Brian Taylor’s The Bite brings some creepy back into the zombie genre, focusing on delivering an appropriately somber, though slightly off-kilter, tone to its tale. While not terribly original, the tale of a survivor dreading the moment when his loved ones succumb to their zombie injury and thus become zombies themselves, the film at least tells its story well, complete with some late-stage ambiguity to start some post-ending conversation.
The Bite cost only $200 to make, but when you’re trying to tell a story of a guy hiding out from zombies, you don’t necessarily need a ton of lights and set design; dark and dingy, with the right amount of disturbing audio, can win the day. Filmmaker Taylor intelligently took advantage of the film’s financial shortcomings by being creative within his means, and it works. Again, the film delivers on the creepy with a twist, and doesn’t solely resort to jump scares or other editing trickery to make things uneasy for the audience. Which is refreshing, because if you’re going to use the zombie film language, considering how popular the genre is, you’ve got to bring something a little different to the table.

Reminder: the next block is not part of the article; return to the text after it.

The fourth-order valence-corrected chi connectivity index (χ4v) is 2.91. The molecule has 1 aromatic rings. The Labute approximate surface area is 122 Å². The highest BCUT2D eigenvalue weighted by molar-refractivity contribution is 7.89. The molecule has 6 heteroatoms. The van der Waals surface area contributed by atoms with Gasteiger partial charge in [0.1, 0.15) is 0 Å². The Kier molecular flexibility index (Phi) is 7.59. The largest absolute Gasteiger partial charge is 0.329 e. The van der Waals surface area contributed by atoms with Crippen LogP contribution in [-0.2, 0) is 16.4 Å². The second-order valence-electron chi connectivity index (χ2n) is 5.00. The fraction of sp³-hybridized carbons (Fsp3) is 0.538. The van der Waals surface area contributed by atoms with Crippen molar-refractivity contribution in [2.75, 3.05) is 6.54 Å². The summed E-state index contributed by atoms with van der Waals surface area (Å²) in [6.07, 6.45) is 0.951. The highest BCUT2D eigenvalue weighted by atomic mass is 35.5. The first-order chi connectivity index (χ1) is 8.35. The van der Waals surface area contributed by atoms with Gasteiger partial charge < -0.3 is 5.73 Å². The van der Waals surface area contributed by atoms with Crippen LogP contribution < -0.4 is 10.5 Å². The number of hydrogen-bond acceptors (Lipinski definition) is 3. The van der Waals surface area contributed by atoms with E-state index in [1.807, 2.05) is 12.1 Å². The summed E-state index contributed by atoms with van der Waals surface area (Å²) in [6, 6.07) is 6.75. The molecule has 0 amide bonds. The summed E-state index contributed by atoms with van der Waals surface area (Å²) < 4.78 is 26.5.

The film does overstay its welcome by a little bit, but while I have not seen it, there is a version of this short that can be seen at the film’s website that is about 3 minutes shorter, and entitled “The Hyper Version.” This might be the cut that’s more in keeping with what I’m looking for time-wise, but I am fond of this longer cut’s tone; even if it felt a bit long, I did enjoy the overall mood it conveyed.
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